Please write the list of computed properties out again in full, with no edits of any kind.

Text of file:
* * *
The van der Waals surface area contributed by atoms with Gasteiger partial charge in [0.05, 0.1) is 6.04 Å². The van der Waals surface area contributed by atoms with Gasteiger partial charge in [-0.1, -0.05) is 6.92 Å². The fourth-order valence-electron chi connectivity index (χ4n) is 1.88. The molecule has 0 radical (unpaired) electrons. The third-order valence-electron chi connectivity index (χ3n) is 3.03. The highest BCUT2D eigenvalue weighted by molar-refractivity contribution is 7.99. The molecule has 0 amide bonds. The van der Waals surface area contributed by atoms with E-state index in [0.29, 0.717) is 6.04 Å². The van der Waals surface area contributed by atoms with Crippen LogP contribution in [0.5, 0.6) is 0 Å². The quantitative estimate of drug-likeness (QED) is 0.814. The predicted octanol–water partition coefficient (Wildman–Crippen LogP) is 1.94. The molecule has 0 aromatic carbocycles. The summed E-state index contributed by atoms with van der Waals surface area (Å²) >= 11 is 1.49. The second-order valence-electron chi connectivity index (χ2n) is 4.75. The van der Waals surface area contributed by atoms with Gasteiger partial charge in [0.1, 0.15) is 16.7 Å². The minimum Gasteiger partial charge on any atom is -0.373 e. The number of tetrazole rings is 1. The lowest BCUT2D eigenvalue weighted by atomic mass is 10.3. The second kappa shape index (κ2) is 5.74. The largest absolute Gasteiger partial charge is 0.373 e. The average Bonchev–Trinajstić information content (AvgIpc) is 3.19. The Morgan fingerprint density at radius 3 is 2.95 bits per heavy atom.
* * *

The van der Waals surface area contributed by atoms with Gasteiger partial charge in [0.05, 0.1) is 6.04 Å². The van der Waals surface area contributed by atoms with Gasteiger partial charge in [-0.1, -0.05) is 6.92 Å². The fourth-order valence-electron chi connectivity index (χ4n) is 1.88. The molecule has 0 radical (unpaired) electrons. The third-order valence-electron chi connectivity index (χ3n) is 3.03. The highest BCUT2D eigenvalue weighted by molar-refractivity contribution is 7.99. The molecule has 0 amide bonds. The van der Waals surface area contributed by atoms with E-state index in [0.29, 0.717) is 6.04 Å². The van der Waals surface area contributed by atoms with Crippen LogP contribution in [0.5, 0.6) is 0 Å². The quantitative estimate of drug-likeness (QED) is 0.814. The predicted octanol–water partition coefficient (Wildman–Crippen LogP) is 1.94. The molecule has 0 aromatic carbocycles. The summed E-state index contributed by atoms with van der Waals surface area (Å²) >= 11 is 1.49. The second-order valence-electron chi connectivity index (χ2n) is 4.75. The van der Waals surface area contributed by atoms with Gasteiger partial charge in [0.1, 0.15) is 16.7 Å². The minimum Gasteiger partial charge on any atom is -0.373 e. The number of tetrazole rings is 1. The lowest BCUT2D eigenvalue weighted by atomic mass is 10.3. The second kappa shape index (κ2) is 5.74. The largest absolute Gasteiger partial charge is 0.373 e. The average Bonchev–Trinajstić information content (AvgIpc) is 3.19. The Morgan fingerprint density at radius 3 is 2.95 bits per heavy atom.